Saddleback toad

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Saddleback toads
Brachycephalus ephippium01.jpg
Spix’s saddleback toad, Brachycephalus ephippium
Scientific classification
Kingdom: Animalia
Phylum: Chordata
Class: Amphibia
Order: Anura
Suborder: Neobatrachia
Family: Brachycephalidae
Günther, 1858
Genus: Brachycephalus
Fitzinger, 1826
Species

See text

BRACHYCEPHALIDAE range.PNG
Distribution of Brachycephalus (in black)

The saddleback toads are the family Brachycephalidae /ˈbrækɨsɛˈfælɨd/ in the order Anura. As traditionally defined, the family is often limited to just one genus, Brachycephalus, but it is closely related to Ischnocnema, which therefore is placed in the family in recent treatments.[1][2] Brachycephalus species are tiny, often yellow frogs that are native to Atlantic Forest in southeastern Brazil. In at least one species, B. ephippium, the bright colours are aposematic, warning potential predators of its toxicity, specifically tetrodotoxin.[3]

Brachycephalus species are very small frogs, up to 1.8 cm (0.71 in) in length (mostly around 1 cm or 0.39 in), and include the smallest frog in the Southern Hemisphere, Izecksohn's toad (Brachycephalus didactylus).[4] They have only three toes on each foot, and two fingers on each hand. This is in contrast to the usual five toes and four fingers of most frogs.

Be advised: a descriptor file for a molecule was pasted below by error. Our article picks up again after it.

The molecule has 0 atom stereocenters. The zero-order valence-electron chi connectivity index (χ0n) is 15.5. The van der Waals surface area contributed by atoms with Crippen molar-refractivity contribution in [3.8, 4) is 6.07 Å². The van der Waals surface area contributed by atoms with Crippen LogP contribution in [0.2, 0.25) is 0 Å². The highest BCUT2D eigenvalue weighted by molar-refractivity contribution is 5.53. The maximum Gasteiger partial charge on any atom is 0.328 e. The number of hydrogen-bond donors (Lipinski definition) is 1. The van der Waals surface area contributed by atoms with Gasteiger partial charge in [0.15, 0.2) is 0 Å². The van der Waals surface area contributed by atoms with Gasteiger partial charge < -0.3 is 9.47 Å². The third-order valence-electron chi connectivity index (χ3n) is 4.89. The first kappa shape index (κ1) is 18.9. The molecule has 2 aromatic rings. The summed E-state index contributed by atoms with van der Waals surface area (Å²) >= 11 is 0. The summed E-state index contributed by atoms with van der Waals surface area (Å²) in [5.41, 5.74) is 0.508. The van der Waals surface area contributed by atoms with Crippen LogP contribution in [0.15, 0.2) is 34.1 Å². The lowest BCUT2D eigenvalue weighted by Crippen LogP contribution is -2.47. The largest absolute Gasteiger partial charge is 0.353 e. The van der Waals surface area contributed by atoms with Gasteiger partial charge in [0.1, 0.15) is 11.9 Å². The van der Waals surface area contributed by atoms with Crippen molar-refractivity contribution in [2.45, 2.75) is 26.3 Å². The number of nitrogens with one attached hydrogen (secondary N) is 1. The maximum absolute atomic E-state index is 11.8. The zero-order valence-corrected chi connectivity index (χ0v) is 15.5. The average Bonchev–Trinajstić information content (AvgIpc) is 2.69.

Brachycephalus species are active during the day, and live in the leaf litter on forest floors. The eggs undergo direct development, hatching into miniature frogs, without a tadpole stage.[4] The eggs are laid on the ground, and covered in soil to protect them from the heat and predators. Their amplexus method is unusual, in that it begins with inguinal amplexus, with the male holding the female around the waist, and then shifts to axillary amplexus, in which the male grips above the female's arms. Most frogs species only use one technique.

Classification[edit]

Family BRACHYCEPHALIDAE

References[edit]

  1. ^ AmphibiaWeb (2013). Brachycephalidae. Retrieved 29 January 2013
  2. ^ Hedges, S.B., Duellman, W.E., and Heinicke, M.P. (2008). New World direct-developing frogs (Anura: Terrarana): Molecular phylogeny, classification, biogeography, and conservation. Zootaxa 1737: 1-182
  3. ^ Pires Jr., Sebbena, Schwartza, Larguraa, Bloch Jr., Moralesa, and Schwartza (2002). Occurrence of tetrodotoxin and its analogues in the Brazilian frog Brachycephalus ephippium (Anura: Brachycephalidae). Toxicon 40(6): 761-766
  4. ^ a b Zweifel, Richard G. (1998). Cogger, H.G. & Zweifel, R.G., ed. Encyclopedia of Reptiles and Amphibians. San Diego: Academic Press. p. 103. ISBN 0-12-178560-2. 
  5. ^ Napoli, M.F., Caramaschi, U., Cruz, C.A.G., & Dias, I.R. "A new species of flea-toad, genus Brachycephalus Fitzinger (Amphibia: Anura: Brachycephalidae), from the Atlantic rainforest of southern Bahia, Brazil." Zootaxa 2739 (2011): 33-40.